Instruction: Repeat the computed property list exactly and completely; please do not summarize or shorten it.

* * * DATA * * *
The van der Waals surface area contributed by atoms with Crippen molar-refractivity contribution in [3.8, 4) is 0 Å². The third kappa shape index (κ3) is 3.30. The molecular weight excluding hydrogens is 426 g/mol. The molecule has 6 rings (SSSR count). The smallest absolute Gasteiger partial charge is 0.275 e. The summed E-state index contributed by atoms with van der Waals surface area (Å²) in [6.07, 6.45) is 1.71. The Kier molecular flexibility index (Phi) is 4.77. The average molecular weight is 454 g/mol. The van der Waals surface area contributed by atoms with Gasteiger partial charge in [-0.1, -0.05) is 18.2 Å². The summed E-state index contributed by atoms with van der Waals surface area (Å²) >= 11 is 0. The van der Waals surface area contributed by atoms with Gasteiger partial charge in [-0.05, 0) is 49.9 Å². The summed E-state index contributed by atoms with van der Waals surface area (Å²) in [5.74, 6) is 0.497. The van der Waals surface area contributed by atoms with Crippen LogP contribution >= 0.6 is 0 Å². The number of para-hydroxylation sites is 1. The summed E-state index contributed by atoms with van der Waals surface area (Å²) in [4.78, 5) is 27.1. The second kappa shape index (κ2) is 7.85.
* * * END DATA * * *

The van der Waals surface area contributed by atoms with Crippen molar-refractivity contribution in [3.8, 4) is 0 Å². The third kappa shape index (κ3) is 3.30. The molecular weight excluding hydrogens is 426 g/mol. The molecule has 6 rings (SSSR count). The smallest absolute Gasteiger partial charge is 0.275 e. The summed E-state index contributed by atoms with van der Waals surface area (Å²) in [6.07, 6.45) is 1.71. The Kier molecular flexibility index (Phi) is 4.77. The average molecular weight is 454 g/mol. The van der Waals surface area contributed by atoms with Gasteiger partial charge in [-0.1, -0.05) is 18.2 Å². The summed E-state index contributed by atoms with van der Waals surface area (Å²) >= 11 is 0. The van der Waals surface area contributed by atoms with Gasteiger partial charge in [-0.05, 0) is 49.9 Å². The summed E-state index contributed by atoms with van der Waals surface area (Å²) in [5.74, 6) is 0.497. The van der Waals surface area contributed by atoms with Crippen LogP contribution >= 0.6 is 0 Å². The number of para-hydroxylation sites is 1. The summed E-state index contributed by atoms with van der Waals surface area (Å²) in [4.78, 5) is 27.1. The second kappa shape index (κ2) is 7.85.